by | Jan 18, 2022

Peers overturn anti-protest measures: Policing Bill

On Monday, the House of Lords subjected the Government to a string of defeats over its Policing Bill (known fully as the Police, Crime, Sentencing and Courts Bill). A huge piece of legislation, part three of the Bill drew criticism from a wide range of organisations and the public concerned about powers to restrict the right to protest. 

A slew of late amendments inserted into the Policing Bill sought to create new protesting offences, increase sentences for existing offences, expand stop and search powers, and establish new Serious Disruption Prevention Orders (SDPOs), otherwise known as ‘protest banning orders’, effectively forbidding participation in certain forms of protest.  

Part four of the Bill has also been widely condemned as it would criminalise trespass, threatening the lifestyle and rights of Gypsy, Roma and Traveller communities.  

Peers have now gone some way in limiting the impact of this draconian bill, forcing a number or key issues back into the Commons (e.g. public sexual harassment, requiring police to tell the truth in public inquiries) and completely putting a line through others, such as locking on and suspicionless stop and search.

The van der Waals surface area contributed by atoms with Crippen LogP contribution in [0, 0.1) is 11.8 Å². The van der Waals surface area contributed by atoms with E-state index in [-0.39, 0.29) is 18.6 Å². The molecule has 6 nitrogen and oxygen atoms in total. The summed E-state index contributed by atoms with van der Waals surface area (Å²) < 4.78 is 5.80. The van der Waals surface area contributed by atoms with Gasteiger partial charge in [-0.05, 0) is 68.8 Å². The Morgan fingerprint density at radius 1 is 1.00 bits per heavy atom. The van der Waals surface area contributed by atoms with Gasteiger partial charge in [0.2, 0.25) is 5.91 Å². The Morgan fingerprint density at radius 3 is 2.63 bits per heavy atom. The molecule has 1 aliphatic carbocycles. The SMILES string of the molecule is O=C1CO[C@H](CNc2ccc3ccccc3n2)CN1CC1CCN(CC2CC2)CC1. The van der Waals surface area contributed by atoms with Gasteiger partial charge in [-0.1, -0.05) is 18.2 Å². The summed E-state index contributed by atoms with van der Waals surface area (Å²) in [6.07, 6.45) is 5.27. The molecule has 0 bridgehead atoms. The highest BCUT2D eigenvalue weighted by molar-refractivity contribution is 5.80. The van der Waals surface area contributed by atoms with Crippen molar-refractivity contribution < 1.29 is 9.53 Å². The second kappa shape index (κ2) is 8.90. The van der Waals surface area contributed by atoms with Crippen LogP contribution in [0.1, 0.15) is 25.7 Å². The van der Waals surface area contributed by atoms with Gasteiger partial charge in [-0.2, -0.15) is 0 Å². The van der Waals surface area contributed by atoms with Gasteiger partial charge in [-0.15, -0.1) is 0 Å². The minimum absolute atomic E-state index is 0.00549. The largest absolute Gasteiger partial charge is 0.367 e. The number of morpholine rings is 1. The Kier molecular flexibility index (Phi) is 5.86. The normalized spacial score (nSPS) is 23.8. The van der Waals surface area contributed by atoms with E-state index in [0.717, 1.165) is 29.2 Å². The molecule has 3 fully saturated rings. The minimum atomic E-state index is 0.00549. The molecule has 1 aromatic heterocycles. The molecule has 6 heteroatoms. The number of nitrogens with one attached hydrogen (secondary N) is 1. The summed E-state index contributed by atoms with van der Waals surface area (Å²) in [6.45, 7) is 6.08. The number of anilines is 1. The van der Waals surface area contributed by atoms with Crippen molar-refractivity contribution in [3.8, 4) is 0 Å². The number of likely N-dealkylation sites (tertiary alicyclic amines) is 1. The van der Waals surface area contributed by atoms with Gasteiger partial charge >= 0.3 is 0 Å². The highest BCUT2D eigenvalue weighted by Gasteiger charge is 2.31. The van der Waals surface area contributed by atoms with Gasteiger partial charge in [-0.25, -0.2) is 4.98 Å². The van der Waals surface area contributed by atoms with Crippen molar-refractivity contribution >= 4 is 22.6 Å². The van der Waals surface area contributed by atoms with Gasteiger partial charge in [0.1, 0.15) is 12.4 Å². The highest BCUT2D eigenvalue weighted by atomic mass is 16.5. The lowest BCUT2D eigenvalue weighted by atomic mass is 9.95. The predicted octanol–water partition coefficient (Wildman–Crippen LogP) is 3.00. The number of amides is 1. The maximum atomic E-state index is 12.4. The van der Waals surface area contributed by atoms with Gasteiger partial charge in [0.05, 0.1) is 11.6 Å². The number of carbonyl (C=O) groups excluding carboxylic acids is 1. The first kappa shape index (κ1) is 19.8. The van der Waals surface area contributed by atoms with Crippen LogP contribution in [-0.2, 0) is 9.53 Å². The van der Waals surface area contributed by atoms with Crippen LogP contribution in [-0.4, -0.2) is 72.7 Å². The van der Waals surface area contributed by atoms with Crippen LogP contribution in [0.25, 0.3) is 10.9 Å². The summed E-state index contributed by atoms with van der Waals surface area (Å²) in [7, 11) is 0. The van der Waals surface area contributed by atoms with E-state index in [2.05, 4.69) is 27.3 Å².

The Lords successfully pushed back against 14 amendments, removing them from the Bill, including: 

  • ‘protest banning orders’ 
  • the ‘noise trigger’ amendment, which would allow police to impose conditions on protests based on noise or their potential to cause disruption
  • proposals to expand stop and search, allowing officers to stop and search individuals without suspicion if they believe a protest related offence might occur in that area, and  
  • a new criminal offence whereby a person would be deemed to have committed an offence if they interfere with key national infrastructure such as roads or air transport. 

The Police Bill Alliance, an informal alliance of organisations established in opposition to the Policing Bill, issued a joint statement applauding yesterday’s developments and called on MPs to uphold these changes when the Bill returns to the Commons.  

The Police Bill Alliance, which includes organisations such as Liberty, Bond, Quakers in Britain, Friends of the Earth, and Friends, Families and Travellers, said: 

“Peers have rightly rejected some of the most extreme proposals in the Police, Crime, Sentencing and Courts Bill. We are grateful to every Peer who stayed late to push back against this draconian Bill which seeks to destroy the right to protest in the UK” 

While the pushback in the Lords is welcome, significant parts of the Bill remain which restrict freedoms and the right to protest. All eyes will now turn to the Commons to see how the Government responds to this defeat.  

SMK supports the Police Bill Alliance. To keep up with the campaign, follow the Alliance on Twitter @PoliceBillAll 

Seth Farsides
Seth is the Policy and Research Officer at SMK

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